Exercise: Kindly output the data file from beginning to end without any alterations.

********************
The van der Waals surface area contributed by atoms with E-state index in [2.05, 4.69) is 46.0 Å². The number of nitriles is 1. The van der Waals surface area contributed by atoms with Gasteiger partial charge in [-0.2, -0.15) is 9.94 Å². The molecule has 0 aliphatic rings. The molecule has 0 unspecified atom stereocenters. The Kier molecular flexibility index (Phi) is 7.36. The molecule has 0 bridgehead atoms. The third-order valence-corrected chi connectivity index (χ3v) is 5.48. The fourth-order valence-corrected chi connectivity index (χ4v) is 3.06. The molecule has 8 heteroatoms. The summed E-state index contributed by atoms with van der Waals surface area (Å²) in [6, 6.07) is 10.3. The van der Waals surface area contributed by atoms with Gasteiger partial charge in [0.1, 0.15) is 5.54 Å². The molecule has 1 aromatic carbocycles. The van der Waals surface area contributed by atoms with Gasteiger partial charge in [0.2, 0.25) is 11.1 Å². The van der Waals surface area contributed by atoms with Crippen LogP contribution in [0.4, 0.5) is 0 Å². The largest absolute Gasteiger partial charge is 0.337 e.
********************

The van der Waals surface area contributed by atoms with E-state index in [2.05, 4.69) is 46.0 Å². The number of nitriles is 1. The van der Waals surface area contributed by atoms with Gasteiger partial charge in [-0.2, -0.15) is 9.94 Å². The molecule has 0 aliphatic rings. The molecule has 0 unspecified atom stereocenters. The Kier molecular flexibility index (Phi) is 7.36. The molecule has 0 bridgehead atoms. The third-order valence-corrected chi connectivity index (χ3v) is 5.48. The fourth-order valence-corrected chi connectivity index (χ4v) is 3.06. The molecule has 8 heteroatoms. The summed E-state index contributed by atoms with van der Waals surface area (Å²) in [6, 6.07) is 10.3. The van der Waals surface area contributed by atoms with Gasteiger partial charge in [0.1, 0.15) is 5.54 Å². The molecule has 1 aromatic carbocycles. The van der Waals surface area contributed by atoms with Gasteiger partial charge in [0.2, 0.25) is 11.1 Å². The van der Waals surface area contributed by atoms with Crippen LogP contribution in [0.4, 0.5) is 0 Å². The largest absolute Gasteiger partial charge is 0.337 e.